With the 7.0.27 release the Apache Tomcat team introduced a WebSocket implementation. WebSocket has received a lot of hype, and has been much anticipated by Tomcat users. Let’s take a quick look at what web sockets are, what benefits and limitations they have and how they are implemented in Apache Tomcat 7.
WebSocket is considered the next step in evolution of web communication. Over time, communication has evolved in steps to reduce the time and data throughput for the application to update a user’s browser. The evolution has looked a little like this:
Each of these steps had their benefits and challenges. Apache Tomcat 6 implements bi-directional communication over HTTP using its Comet Processor. This implementation allowed for asynchronous event driven request processing as well as bi-directional communication. This implementation had a few limitations.
Comet proved that the proverb “build it and they will come” is not necessarily true. Each major servlet container had its own implementation and non-standard APIs. Adoption was fairly sporadic.
The Servlet 3.0 release introduced a new feature called Asynchronous Servlets. This implementation standardized and simplified most Comet implementations by removing the bi-directional requirement of the protocol but retaining the ability to disassociate a container thread from the HTTP request. We can compare this feature to the server version of client AJAX calls. It lets a request hang until a response is ready to be delivered without using worker thread on the container. This feature offers little new over Apache Tomcat’s Comet Processor in terms of functionality. The fact that it is a standard Servlet API, gives frameworks an easier way to build on top of it.
Asynchronous servlets address some of the need in web communication, but not all, and the lack of bi-directional communication made its use still limited. If you take standard API aside, it may have been considered step back from most Comet implementations.
So let’s summarize what a WebSocket implementation gives us:
On the protocol level there is one major difference from what has been done previously, and that is that the WebSocket switches the protocol away from HTTP. This is where a proxy can change its behavior and support this type of messaging as well. Whether this is in theory only still remains to be seen. If we look at a WebSocket client initiating a request we can see that the intermediary has to, at a minimum,
GET /chat HTTP/1.1
Sec-WebSocket-Protocol: chat, superchat
understand the “Connection:upgrade” headers. The response contains the critical status code of 101
indicating that a protocol switch has been confirmed and is now expected. After this handshake is complete the client and server move away from request/response communication and can send messages independently of each other.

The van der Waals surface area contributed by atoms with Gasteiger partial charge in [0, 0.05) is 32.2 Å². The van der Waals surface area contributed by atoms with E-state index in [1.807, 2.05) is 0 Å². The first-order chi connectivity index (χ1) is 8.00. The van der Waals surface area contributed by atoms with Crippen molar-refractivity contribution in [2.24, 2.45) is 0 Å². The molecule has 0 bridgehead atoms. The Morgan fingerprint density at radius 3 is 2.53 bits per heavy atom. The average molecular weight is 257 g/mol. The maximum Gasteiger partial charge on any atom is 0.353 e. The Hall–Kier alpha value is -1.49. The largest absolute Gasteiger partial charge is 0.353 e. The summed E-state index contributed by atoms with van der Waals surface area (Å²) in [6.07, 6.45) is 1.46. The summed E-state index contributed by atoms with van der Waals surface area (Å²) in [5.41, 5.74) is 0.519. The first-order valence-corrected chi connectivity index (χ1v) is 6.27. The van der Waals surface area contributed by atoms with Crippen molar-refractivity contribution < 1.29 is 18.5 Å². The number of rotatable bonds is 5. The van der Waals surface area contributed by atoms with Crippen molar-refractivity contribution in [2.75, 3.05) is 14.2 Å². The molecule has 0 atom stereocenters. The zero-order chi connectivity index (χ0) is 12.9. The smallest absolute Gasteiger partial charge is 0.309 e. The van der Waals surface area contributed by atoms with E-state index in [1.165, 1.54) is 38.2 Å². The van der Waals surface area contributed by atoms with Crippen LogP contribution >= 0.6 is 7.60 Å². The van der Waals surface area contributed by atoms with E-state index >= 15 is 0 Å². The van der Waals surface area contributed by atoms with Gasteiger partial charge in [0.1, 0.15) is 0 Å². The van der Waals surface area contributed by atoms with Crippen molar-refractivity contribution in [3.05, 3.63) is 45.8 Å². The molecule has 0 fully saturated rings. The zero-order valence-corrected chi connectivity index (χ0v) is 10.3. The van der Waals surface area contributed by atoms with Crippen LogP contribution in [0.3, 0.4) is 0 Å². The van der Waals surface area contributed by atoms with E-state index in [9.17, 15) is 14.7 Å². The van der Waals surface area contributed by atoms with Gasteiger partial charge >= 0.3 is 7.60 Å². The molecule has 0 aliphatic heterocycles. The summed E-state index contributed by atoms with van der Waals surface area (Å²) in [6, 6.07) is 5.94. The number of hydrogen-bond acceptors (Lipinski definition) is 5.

In short: not completely. First, proxies and intermediaries may still not work – so deployments using Wide Area Networks (WANs) are questionable. Secondly, there are still no standard Java APIs. However, given the buzz around WebSocket, this may be addressed soon.
Another thing to be careful for is that every HTTP/TCP connection requires the initial handshake and introduces a message roundtrip before you even send or receive data over the WebSocket protocol. If you’re not careful, and have very short interactions, WebSocket may be too much overhead. WebSocket are ideal for longer running conversations between client and server.
The good news is that WebSocket has benefited from a lot more attention, especially client side and cross language than any other previous attempt at enhancing web communication. It has also received a competitor for bi-directional communication, and that is SPDY, an implementation also underway within the Apache Tomcat project.
WebSocket is a straightforward implementation of bi-directional communication over HTTP. The API is part of the HTML 5 specification and so far many different server side implementations are available. It is not without risks, since the Java APIs are yet to be standardized so implementations can vary. Additionally, working with proxies and intermediaries may still not work, however it is important to note that WebSocket utilizes the Upgrade feature of HTTP to switch protocols after the initial request/response handshake has been completed. This gives future proxies an option to reject or support the WebSocket protocol over WAN.
The first released version of WebSocket in Apache Tomcat was released with Apache Tomcat 7.0.27.